Abidjan, Côte d’Ivoire, 6thAugust 2020: The African Legal Support Facility (ALSF) hosted a Zoom webinar launch of the 2020 Arbitration in Africa Survey Report sponsored by SOAS University of London, Broderick Bozimo and Company, and the ALSF..
The launch event of the 2020 Arbitration in Africa Survey Report was held by a Zoom webinar and attended by many participants, including arbitrators, lawyers, academics, officials of arbitral centres, and students. The event entailed a presentation of the highlights of the survey by the author of the report, Dr. Emilia Onyema, a Reader in International Commercial Law and Interim Pro-Director Learning and Teaching at SOAS University of London and remarks by the sponsors of the survey, Mr Stephen Karangizi, the Director and CEO of the ALSF and Mr Isaiah Bozimio, a Partner at Broderick Bozimo & Co. The event was chaired by the Chairman of the ALSF Management Board, Dr. Gaston Kenfack Douajni.
In her presentation, Dr. Onyema noted that the Arbitration in Africa surveys sought to address the lack of empirical data on arbitration in Africa and the second in the series of biennial reports focused on Top African Arbitral Centres and Seats. Dr Onyema discussed the historical background of the surveys, the methodology and responses of the 2020 survey, and the findings of the survey. Among other things, the survey found that the top African arbitral centres included the Arbitration Foundation of Southern Africa (AFSA), the Cairo Regional Centre for International Commercial Arbitration (CRCICA), the Kigali International Arbitration Centre (KIAC), Cour Commune de Justice et d'Arbitrage, OHADA (CCJA), Lagos Centre of Arbitration (LCA), Nairobi Centre of International Arbitration (NCIA) and the Centre d'Arbitrage, de Médiation et de Conciliation de Ouagadougou (OAMCC). The popular positive attributes of some African arbitral centres included expeditious disposal of disputes, comparable services with international centres at competitive costs, localisation of arbitrations, efficiency and expediency, use of modern technology, and accessibility. On the other hand, respondents expressed dissatisfaction with other centres due to costs, dilatory parties/lawyers, unclear local arbitration laws, too frequent recourse to local courts, and repeat appointments of same arbitrators. Generally, the expectations of users of arbitrations in Africa included inter alia, convenience of location, professionalism of staff, access to efficient technology, efficient case management, clarity of rules, and neutrality and reputation of the arbitrators.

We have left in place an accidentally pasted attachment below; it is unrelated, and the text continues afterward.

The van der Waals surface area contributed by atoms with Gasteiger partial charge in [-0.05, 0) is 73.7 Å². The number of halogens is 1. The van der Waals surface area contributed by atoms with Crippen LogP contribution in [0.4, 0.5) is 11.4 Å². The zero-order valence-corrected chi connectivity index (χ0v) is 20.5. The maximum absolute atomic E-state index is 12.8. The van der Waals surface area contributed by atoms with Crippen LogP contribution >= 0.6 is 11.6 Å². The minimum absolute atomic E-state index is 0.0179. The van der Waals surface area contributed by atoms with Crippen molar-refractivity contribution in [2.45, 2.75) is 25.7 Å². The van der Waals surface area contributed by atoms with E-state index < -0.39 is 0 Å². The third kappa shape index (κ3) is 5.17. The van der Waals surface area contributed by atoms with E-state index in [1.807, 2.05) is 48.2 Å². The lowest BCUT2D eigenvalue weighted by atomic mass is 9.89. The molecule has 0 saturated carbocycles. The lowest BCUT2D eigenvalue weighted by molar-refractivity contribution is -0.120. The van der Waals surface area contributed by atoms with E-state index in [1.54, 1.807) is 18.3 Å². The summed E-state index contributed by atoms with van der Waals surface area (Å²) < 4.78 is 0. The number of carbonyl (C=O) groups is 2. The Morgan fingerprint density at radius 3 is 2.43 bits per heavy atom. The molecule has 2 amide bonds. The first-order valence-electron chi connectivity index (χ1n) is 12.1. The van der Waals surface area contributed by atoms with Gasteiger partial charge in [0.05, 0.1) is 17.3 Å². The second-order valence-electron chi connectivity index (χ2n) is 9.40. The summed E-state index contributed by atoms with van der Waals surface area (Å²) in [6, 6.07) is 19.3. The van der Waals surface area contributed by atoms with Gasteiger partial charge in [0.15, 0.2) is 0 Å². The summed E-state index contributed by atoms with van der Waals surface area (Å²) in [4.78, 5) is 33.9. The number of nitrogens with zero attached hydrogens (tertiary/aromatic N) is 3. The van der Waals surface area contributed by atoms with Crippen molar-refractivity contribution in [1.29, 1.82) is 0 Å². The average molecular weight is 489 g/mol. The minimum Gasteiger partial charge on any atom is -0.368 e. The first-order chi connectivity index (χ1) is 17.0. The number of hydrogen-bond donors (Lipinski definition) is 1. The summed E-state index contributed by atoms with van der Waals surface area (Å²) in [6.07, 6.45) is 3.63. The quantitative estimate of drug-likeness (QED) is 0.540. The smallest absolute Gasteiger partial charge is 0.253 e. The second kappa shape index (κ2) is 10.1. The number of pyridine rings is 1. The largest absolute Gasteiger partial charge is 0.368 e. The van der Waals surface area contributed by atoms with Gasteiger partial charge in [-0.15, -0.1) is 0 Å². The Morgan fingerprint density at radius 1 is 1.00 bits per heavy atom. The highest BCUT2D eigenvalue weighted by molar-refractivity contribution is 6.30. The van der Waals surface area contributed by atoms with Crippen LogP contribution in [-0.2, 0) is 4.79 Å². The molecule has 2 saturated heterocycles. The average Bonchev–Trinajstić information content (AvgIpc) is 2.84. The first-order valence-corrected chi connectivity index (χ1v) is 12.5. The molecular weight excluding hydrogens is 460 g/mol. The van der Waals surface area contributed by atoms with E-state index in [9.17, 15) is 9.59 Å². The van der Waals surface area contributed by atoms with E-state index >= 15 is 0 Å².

The sponsors of the survey expressed satisfaction and delight at the quality of the report and the utility of the data provided by the survey. Mr. Steve Karangizi emphasized the benefits of the data to the Facility and its regional member countries in negotiating commercial and investment agreements, and advocated the advancement of regional arbitral centres to promote further development and use of local arbitration for commercial disputes.
In launching the report, Dr. Gaston Kenfack Douajni noted that the interest shown through the excellent contributions and questions from participants from around the world backed the necessity and utility of the survey, and he expressed optimism that the report and subsequent ones will contribute significantly to the growth of arbitration on the continent.
The 2020 Arbitration in Africa Survey Report as well as the French, Arabic, and Portuguese versions of the report, can be found here: https://www.aflsf.org/public-resources/publications
Created by the African Development Bank in 2010, the ALSF supports governments in negotiating complex commercial transactions by providing legal and technical assistance in oil and gas, mining and energy sector transactions, as well as in public-private partnership projects, and for sovereign debt management and creditor litigation.